“People feel disoriented,” a senior Vatican official confided last week. “It’s a feeling common to both traditionalists and reformers. Our impression is that there isn’t anyone at the wheel.” (There is in the morning---sort of.)

Hailed by his peers as “the most intelligent” candidate when he was elected Pope in 2005, the 81-year-old German pontiff has provoked outrage and a rebuke from Angela Merkel, the German chancellor, by revoking the excommunication of four breakaway bishops from the ultra-conservative Society of St Pius X.

They included a British bishop, Richard Williamson, who has denied the existence of Nazi gas chambers.

Benedict then named Father Gerhard Maria Wagner as the Bishop of Linz, in Austria. Wagner had preached that Hurricane Katrina was retribution for the activities of abortionists, prostitutes and homosexuals in New Orleans.

Simmering discontent within the church exploded with the debacle over Williamson, who was subsequently removed from his post as head of a seminary in Buenos Aires and ordered to leave Argentina.

German Cardinal Walter Kasper, in charge of Jewish relations, denounced “misunderstandings and management errors in the curia” (the Pope’s civil service) – an implicit attack on the Pope himself.

Upset by the Williamson and Wagner decisions, Austrian Cardinal Christoph Schönborn met the Pope in Rome earlier this month. The audience failed to reassure Schönborn, who called a meeting of Austrian bishops. They in turn urged the Vatican to learn from past mistakes and respect the rules for appointing bishops. They demanded “scrupulousness” and “sensitivity” in future.

Violating the custom that cardinals do not criticise one another, Cardinal Giovanni Battista Re, head of the congregation of bishops, launched a loud denunciation of his Colom-bian colleague, Cardinal Dario Castrillon Hoyos, who was in charge of relations with the Society of Pius X.

On a bus carrying dignitaries to a religious ceremony in Rome, Re was overheard protesting that Castrillon Hoyos had forced colleagues to take a hasty decision. “He only gave me a few hours to sign. All because Castrillon will soon turn 80 and retire. If he hadn’t solved the problem right away, it would have been too late for him,” Re fumed. (Cardinal Hoyos must have put a gun to Cardinal Re's head. Or maybe Hoyos just took Re for a high speed spin in his Maserati and threatened not to let him out until he signed.)

For many inside the Vatican, the issue is the Pope’s style of leadership.
“People feel that the Pope is governing in a very monarchical way. He fails to consult bishops and he has isolated himself by ignoring advice which could stop him making mistakes,” said Marco Politi, a leading Vatican analyst.

“The Pope believes he doesn’t need to take account of public opinion. He studies the files that are brought to him and decides very much on his own. The atmosphere around him is that he mustn’t be disturbed by criticism or visitors.” (This does not describe someone with a great deal of self esteem.)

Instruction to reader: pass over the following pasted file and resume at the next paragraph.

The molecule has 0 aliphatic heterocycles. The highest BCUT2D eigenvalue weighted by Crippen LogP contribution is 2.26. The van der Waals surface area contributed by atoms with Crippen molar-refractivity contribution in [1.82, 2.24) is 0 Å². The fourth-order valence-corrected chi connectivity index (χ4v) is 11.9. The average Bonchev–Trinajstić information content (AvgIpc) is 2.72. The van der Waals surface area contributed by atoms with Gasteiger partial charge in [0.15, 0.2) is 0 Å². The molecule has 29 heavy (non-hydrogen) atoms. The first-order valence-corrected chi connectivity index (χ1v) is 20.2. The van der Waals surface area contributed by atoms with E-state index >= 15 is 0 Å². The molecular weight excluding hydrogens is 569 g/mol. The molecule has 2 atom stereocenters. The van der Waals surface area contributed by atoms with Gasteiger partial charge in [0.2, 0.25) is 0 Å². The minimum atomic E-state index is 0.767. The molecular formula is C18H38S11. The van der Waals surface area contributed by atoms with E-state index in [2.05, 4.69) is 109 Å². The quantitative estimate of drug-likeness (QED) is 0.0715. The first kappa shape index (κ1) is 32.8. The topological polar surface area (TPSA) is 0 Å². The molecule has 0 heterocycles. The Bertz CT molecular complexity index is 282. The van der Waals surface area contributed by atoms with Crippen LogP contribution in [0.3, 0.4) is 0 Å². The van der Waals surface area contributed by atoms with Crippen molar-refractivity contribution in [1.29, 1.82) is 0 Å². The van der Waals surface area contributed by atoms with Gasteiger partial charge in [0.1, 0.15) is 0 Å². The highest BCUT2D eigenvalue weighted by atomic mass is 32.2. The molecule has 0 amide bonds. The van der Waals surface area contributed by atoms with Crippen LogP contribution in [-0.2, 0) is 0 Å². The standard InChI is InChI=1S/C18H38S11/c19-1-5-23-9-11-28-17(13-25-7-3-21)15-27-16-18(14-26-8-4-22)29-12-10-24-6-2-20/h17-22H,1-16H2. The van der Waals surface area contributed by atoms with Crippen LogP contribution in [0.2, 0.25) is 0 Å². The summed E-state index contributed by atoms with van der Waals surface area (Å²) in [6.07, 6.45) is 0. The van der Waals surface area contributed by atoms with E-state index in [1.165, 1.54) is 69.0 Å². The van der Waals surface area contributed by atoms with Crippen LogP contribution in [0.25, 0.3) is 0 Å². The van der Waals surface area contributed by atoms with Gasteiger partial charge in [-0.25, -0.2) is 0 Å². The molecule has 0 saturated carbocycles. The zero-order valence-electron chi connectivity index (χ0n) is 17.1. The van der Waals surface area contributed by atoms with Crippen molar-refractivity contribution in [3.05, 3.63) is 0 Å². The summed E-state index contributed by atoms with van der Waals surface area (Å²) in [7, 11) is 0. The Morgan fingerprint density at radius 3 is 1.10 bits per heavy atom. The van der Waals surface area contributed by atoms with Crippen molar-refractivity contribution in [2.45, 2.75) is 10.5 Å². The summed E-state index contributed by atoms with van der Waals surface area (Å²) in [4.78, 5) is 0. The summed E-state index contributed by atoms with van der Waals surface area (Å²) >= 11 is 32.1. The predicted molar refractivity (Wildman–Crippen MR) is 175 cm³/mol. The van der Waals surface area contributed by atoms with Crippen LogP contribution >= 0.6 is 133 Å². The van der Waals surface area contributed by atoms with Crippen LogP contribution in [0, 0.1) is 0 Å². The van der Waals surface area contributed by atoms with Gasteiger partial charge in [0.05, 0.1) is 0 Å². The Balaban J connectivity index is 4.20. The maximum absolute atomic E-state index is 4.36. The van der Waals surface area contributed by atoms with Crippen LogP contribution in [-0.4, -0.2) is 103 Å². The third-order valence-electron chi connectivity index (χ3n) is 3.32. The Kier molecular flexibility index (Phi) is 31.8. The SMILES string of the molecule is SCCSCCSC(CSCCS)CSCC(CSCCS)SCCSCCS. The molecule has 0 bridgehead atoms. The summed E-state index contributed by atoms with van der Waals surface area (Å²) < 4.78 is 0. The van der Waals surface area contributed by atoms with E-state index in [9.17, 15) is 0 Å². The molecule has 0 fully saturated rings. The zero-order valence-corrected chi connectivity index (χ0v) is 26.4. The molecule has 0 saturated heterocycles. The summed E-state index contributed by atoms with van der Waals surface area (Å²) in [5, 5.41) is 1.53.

Benedict offended Muslims with a 2006 speech quoting a Byzantine emperor who described the prophet Muhammad’s teachings as “evil and inhuman”.
He upset Israel and Jews by saying he wanted to make a saint of Pope Pius XII, despite criticism that Pius had failed to speak out against the Holocaust during the second world war.
Then he offended homosexuals by saying that their behaviour was a “destruction of God’s work”.

Benedict is ruling the church “from the top of the mainmast, he doesn’t have experience of holding the rudder”, said Gian-carlo Zizola, a writer on Vatican affairs. “He performs the duties of a pope in the mornings, but in the afternoon and evenings he’s a theologian.”

Benedict meets far fewer people than John Paul II and does not share his predecessor’s habit of inviting guests to lunch and dinner. On the top floor of the Apostolic Palace he is flanked by Georg Gänswein, 52, his personal secretary.

“Father Georg is very strict, he selects who does and doesn’t see the Pope and keeps everyone punctual,” a Vatican observer said. (Perhaps Msgr. Georg is the one who is really in charge.)

Several insiders fault Benedict’s choice of advisers, most of whom he has known for years.
“The Pope has surrounded himself with collaborators who act more like obsequious subjects than real advisers,” said Zizola. (Sounds like a bunch of grad students.)

His main adviser, secretary of state Cardinal Tarcisio Bertone, 74, has the Pope’s ear but little political or diplomatic experience. (Which means he doesn't threaten Benedict's inadequacies.)

Church leaders are praying for a more harmonious leadership by the Pope, who will seek to mend relations with Israel on a visit to Jerusalem in May.

At the Vatican last week Gordon Brown invited Benedict to Britain later this year or next, which may also help to bolster the pontiff’s reputation.

Bertone is expected to make new appointments to strengthen his team soon.
“Sacking people would be like asking the Pope to go back on his decisions and that doesn’t happen,” Zizola said. (Is this a form of creeping infallibility or self esteem issue?)